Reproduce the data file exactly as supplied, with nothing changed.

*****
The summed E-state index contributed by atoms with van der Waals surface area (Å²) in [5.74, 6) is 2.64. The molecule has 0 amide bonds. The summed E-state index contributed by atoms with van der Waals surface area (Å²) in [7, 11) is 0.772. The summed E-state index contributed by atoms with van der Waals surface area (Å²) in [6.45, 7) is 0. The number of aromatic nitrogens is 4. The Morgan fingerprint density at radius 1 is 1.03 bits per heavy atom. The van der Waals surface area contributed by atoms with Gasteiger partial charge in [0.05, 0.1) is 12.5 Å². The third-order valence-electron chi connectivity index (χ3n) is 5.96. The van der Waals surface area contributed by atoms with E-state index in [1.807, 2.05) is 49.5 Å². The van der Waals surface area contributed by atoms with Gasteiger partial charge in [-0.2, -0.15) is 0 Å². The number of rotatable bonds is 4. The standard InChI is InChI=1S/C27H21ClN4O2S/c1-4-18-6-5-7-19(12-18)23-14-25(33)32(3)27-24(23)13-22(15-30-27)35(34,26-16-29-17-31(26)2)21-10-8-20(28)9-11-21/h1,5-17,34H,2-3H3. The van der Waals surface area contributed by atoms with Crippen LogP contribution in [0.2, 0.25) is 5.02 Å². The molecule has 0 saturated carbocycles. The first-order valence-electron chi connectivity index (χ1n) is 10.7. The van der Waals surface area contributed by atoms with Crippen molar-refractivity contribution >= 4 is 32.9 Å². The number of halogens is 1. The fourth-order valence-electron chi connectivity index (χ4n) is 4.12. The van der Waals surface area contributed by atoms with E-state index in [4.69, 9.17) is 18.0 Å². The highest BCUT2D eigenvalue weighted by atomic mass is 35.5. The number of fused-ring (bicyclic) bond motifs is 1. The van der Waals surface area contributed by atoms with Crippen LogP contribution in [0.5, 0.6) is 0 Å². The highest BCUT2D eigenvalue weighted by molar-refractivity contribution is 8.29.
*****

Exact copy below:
The summed E-state index contributed by atoms with van der Waals surface area (Å²) in [5.74, 6) is 2.64. The molecule has 0 amide bonds. The summed E-state index contributed by atoms with van der Waals surface area (Å²) in [7, 11) is 0.772. The summed E-state index contributed by atoms with van der Waals surface area (Å²) in [6.45, 7) is 0. The number of aromatic nitrogens is 4. The Morgan fingerprint density at radius 1 is 1.03 bits per heavy atom. The van der Waals surface area contributed by atoms with Gasteiger partial charge in [0.05, 0.1) is 12.5 Å². The third-order valence-electron chi connectivity index (χ3n) is 5.96. The van der Waals surface area contributed by atoms with E-state index in [1.807, 2.05) is 49.5 Å². The van der Waals surface area contributed by atoms with Gasteiger partial charge in [-0.2, -0.15) is 0 Å². The number of rotatable bonds is 4. The standard InChI is InChI=1S/C27H21ClN4O2S/c1-4-18-6-5-7-19(12-18)23-14-25(33)32(3)27-24(23)13-22(15-30-27)35(34,26-16-29-17-31(26)2)21-10-8-20(28)9-11-21/h1,5-17,34H,2-3H3. The van der Waals surface area contributed by atoms with Crippen LogP contribution in [0.2, 0.25) is 5.02 Å². The molecule has 0 saturated carbocycles. The first-order valence-electron chi connectivity index (χ1n) is 10.7. The van der Waals surface area contributed by atoms with Crippen molar-refractivity contribution >= 4 is 32.9 Å². The number of halogens is 1. The fourth-order valence-electron chi connectivity index (χ4n) is 4.12. The van der Waals surface area contributed by atoms with E-state index in [4.69, 9.17) is 18.0 Å². The highest BCUT2D eigenvalue weighted by atomic mass is 35.5. The number of fused-ring (bicyclic) bond motifs is 1. The van der Waals surface area contributed by atoms with Crippen LogP contribution in [0.5, 0.6) is 0 Å². The highest BCUT2D eigenvalue weighted by molar-refractivity contribution is 8.29.